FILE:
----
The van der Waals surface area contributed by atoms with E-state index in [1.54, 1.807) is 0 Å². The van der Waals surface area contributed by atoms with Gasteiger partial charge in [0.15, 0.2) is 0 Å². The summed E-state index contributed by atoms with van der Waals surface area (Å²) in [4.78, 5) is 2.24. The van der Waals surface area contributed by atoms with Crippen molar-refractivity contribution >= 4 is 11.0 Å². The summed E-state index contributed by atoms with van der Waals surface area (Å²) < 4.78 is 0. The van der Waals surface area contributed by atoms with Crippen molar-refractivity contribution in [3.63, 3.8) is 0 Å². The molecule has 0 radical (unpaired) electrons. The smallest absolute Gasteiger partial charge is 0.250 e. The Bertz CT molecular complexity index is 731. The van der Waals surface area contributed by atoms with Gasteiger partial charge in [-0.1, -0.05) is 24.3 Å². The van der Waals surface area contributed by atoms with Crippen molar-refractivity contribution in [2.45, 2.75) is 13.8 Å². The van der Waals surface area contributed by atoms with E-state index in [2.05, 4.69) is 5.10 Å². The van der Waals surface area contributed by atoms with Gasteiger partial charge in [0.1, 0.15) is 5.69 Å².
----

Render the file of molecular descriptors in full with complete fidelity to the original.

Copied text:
The van der Waals surface area contributed by atoms with E-state index in [1.54, 1.807) is 0 Å². The van der Waals surface area contributed by atoms with Gasteiger partial charge in [0.15, 0.2) is 0 Å². The summed E-state index contributed by atoms with van der Waals surface area (Å²) in [4.78, 5) is 2.24. The van der Waals surface area contributed by atoms with Crippen molar-refractivity contribution >= 4 is 11.0 Å². The summed E-state index contributed by atoms with van der Waals surface area (Å²) < 4.78 is 0. The van der Waals surface area contributed by atoms with Crippen molar-refractivity contribution in [3.63, 3.8) is 0 Å². The molecule has 0 radical (unpaired) electrons. The smallest absolute Gasteiger partial charge is 0.250 e. The Bertz CT molecular complexity index is 731. The van der Waals surface area contributed by atoms with Gasteiger partial charge in [-0.1, -0.05) is 24.3 Å². The van der Waals surface area contributed by atoms with Crippen molar-refractivity contribution in [2.45, 2.75) is 13.8 Å². The van der Waals surface area contributed by atoms with E-state index in [2.05, 4.69) is 5.10 Å². The van der Waals surface area contributed by atoms with Gasteiger partial charge in [0.1, 0.15) is 5.69 Å².